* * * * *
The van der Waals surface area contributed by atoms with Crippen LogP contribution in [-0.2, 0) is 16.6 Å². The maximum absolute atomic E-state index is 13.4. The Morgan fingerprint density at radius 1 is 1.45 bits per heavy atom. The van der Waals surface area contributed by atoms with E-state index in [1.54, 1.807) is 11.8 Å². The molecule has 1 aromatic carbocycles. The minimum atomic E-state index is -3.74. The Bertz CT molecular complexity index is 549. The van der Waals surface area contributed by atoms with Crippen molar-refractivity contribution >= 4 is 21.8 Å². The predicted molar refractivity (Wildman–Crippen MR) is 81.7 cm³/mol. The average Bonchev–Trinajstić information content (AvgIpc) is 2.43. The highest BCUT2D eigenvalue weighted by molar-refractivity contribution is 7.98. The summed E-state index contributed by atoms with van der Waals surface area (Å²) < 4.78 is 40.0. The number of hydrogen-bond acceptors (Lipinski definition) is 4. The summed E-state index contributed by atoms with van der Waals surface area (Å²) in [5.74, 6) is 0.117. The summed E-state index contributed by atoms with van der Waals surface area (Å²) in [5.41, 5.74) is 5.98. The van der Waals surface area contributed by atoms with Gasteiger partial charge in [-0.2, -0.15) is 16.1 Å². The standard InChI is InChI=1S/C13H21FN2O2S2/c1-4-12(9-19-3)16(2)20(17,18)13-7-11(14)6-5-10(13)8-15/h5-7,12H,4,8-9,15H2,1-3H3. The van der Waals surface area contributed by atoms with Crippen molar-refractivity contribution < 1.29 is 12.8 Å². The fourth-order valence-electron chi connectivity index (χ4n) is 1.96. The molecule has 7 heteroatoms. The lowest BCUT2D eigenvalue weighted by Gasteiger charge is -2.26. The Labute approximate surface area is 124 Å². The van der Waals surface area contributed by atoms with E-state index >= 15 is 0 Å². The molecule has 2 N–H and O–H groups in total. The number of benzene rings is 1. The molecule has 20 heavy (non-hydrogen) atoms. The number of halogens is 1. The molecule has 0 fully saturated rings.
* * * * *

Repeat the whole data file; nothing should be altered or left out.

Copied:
The van der Waals surface area contributed by atoms with Crippen LogP contribution in [-0.2, 0) is 16.6 Å². The maximum absolute atomic E-state index is 13.4. The Morgan fingerprint density at radius 1 is 1.45 bits per heavy atom. The van der Waals surface area contributed by atoms with E-state index in [1.54, 1.807) is 11.8 Å². The molecule has 1 aromatic carbocycles. The minimum atomic E-state index is -3.74. The Bertz CT molecular complexity index is 549. The van der Waals surface area contributed by atoms with Crippen molar-refractivity contribution >= 4 is 21.8 Å². The predicted molar refractivity (Wildman–Crippen MR) is 81.7 cm³/mol. The average Bonchev–Trinajstić information content (AvgIpc) is 2.43. The highest BCUT2D eigenvalue weighted by molar-refractivity contribution is 7.98. The summed E-state index contributed by atoms with van der Waals surface area (Å²) < 4.78 is 40.0. The number of hydrogen-bond acceptors (Lipinski definition) is 4. The summed E-state index contributed by atoms with van der Waals surface area (Å²) in [5.74, 6) is 0.117. The summed E-state index contributed by atoms with van der Waals surface area (Å²) in [5.41, 5.74) is 5.98. The van der Waals surface area contributed by atoms with Gasteiger partial charge in [-0.2, -0.15) is 16.1 Å². The standard InChI is InChI=1S/C13H21FN2O2S2/c1-4-12(9-19-3)16(2)20(17,18)13-7-11(14)6-5-10(13)8-15/h5-7,12H,4,8-9,15H2,1-3H3. The van der Waals surface area contributed by atoms with Crippen molar-refractivity contribution < 1.29 is 12.8 Å². The fourth-order valence-electron chi connectivity index (χ4n) is 1.96. The molecule has 7 heteroatoms. The lowest BCUT2D eigenvalue weighted by Gasteiger charge is -2.26. The Labute approximate surface area is 124 Å². The van der Waals surface area contributed by atoms with E-state index >= 15 is 0 Å². The molecule has 2 N–H and O–H groups in total. The number of benzene rings is 1. The molecule has 20 heavy (non-hydrogen) atoms. The number of halogens is 1. The molecule has 0 fully saturated rings.